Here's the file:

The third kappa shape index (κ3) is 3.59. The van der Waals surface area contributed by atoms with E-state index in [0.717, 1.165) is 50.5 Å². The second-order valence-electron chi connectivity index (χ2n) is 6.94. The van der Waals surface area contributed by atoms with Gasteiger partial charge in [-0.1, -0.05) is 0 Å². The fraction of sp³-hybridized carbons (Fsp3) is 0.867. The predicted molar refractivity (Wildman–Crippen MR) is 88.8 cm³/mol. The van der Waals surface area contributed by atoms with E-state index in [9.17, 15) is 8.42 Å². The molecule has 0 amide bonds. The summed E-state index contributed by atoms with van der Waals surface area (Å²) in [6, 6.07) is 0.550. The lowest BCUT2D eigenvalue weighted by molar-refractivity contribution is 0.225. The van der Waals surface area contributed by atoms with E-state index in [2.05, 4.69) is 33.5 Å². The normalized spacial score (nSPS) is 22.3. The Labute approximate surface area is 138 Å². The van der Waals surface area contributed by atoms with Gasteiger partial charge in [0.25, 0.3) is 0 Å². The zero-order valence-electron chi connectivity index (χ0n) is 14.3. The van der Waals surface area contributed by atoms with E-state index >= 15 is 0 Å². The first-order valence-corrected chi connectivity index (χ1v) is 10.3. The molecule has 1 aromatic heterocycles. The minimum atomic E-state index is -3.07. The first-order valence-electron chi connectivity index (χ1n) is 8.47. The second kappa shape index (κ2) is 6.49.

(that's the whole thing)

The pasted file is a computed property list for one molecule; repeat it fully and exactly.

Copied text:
The third kappa shape index (κ3) is 3.59. The van der Waals surface area contributed by atoms with E-state index in [0.717, 1.165) is 50.5 Å². The second-order valence-electron chi connectivity index (χ2n) is 6.94. The van der Waals surface area contributed by atoms with Gasteiger partial charge in [-0.1, -0.05) is 0 Å². The fraction of sp³-hybridized carbons (Fsp3) is 0.867. The predicted molar refractivity (Wildman–Crippen MR) is 88.8 cm³/mol. The van der Waals surface area contributed by atoms with E-state index in [9.17, 15) is 8.42 Å². The molecule has 0 amide bonds. The summed E-state index contributed by atoms with van der Waals surface area (Å²) in [6, 6.07) is 0.550. The lowest BCUT2D eigenvalue weighted by molar-refractivity contribution is 0.225. The van der Waals surface area contributed by atoms with E-state index in [2.05, 4.69) is 33.5 Å². The normalized spacial score (nSPS) is 22.3. The Labute approximate surface area is 138 Å². The van der Waals surface area contributed by atoms with Gasteiger partial charge in [0.25, 0.3) is 0 Å². The zero-order valence-electron chi connectivity index (χ0n) is 14.3. The van der Waals surface area contributed by atoms with E-state index >= 15 is 0 Å². The first-order valence-corrected chi connectivity index (χ1v) is 10.3. The molecule has 1 aromatic heterocycles. The minimum atomic E-state index is -3.07. The first-order valence-electron chi connectivity index (χ1n) is 8.47. The second kappa shape index (κ2) is 6.49.